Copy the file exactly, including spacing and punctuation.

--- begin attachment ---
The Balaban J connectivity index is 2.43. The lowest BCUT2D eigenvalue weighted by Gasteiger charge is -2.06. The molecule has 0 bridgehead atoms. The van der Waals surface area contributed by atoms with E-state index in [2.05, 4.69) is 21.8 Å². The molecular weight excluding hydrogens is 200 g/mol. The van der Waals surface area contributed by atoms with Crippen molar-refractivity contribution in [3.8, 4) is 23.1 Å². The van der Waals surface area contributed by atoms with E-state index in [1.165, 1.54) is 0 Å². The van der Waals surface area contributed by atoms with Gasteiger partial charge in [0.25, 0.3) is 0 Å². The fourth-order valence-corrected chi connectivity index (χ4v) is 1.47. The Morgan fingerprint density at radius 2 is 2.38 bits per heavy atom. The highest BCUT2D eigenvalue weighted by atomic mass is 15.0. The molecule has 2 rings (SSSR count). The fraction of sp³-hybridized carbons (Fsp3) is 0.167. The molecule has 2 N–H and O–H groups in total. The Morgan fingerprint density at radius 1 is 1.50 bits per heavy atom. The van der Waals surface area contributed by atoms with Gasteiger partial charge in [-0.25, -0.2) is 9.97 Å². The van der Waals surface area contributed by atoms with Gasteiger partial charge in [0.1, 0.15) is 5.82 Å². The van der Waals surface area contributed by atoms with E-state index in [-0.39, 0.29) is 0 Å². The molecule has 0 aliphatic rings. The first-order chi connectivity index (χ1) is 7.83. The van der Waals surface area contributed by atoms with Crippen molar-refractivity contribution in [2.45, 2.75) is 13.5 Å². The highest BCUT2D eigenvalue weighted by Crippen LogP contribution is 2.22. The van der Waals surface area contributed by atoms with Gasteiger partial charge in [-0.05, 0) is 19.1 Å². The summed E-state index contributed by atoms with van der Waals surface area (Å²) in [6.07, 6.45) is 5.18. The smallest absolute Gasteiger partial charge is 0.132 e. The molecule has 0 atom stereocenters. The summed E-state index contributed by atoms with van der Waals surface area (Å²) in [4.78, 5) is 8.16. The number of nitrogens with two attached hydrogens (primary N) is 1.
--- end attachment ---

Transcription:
The Balaban J connectivity index is 2.43. The lowest BCUT2D eigenvalue weighted by Gasteiger charge is -2.06. The molecule has 0 bridgehead atoms. The van der Waals surface area contributed by atoms with E-state index in [2.05, 4.69) is 21.8 Å². The molecular weight excluding hydrogens is 200 g/mol. The van der Waals surface area contributed by atoms with Crippen molar-refractivity contribution in [3.8, 4) is 23.1 Å². The van der Waals surface area contributed by atoms with E-state index in [1.165, 1.54) is 0 Å². The van der Waals surface area contributed by atoms with Gasteiger partial charge in [0.25, 0.3) is 0 Å². The fourth-order valence-corrected chi connectivity index (χ4v) is 1.47. The Morgan fingerprint density at radius 2 is 2.38 bits per heavy atom. The highest BCUT2D eigenvalue weighted by atomic mass is 15.0. The molecule has 2 rings (SSSR count). The fraction of sp³-hybridized carbons (Fsp3) is 0.167. The molecule has 2 N–H and O–H groups in total. The Morgan fingerprint density at radius 1 is 1.50 bits per heavy atom. The van der Waals surface area contributed by atoms with Gasteiger partial charge in [-0.25, -0.2) is 9.97 Å². The van der Waals surface area contributed by atoms with Gasteiger partial charge in [0.1, 0.15) is 5.82 Å². The van der Waals surface area contributed by atoms with E-state index in [-0.39, 0.29) is 0 Å². The molecule has 0 aliphatic rings. The first-order chi connectivity index (χ1) is 7.83. The van der Waals surface area contributed by atoms with Crippen molar-refractivity contribution in [2.45, 2.75) is 13.5 Å². The highest BCUT2D eigenvalue weighted by Crippen LogP contribution is 2.22. The van der Waals surface area contributed by atoms with Gasteiger partial charge in [-0.05, 0) is 19.1 Å². The summed E-state index contributed by atoms with van der Waals surface area (Å²) in [6.07, 6.45) is 5.18. The smallest absolute Gasteiger partial charge is 0.132 e. The molecule has 0 atom stereocenters. The summed E-state index contributed by atoms with van der Waals surface area (Å²) in [4.78, 5) is 8.16. The number of nitrogens with two attached hydrogens (primary N) is 1.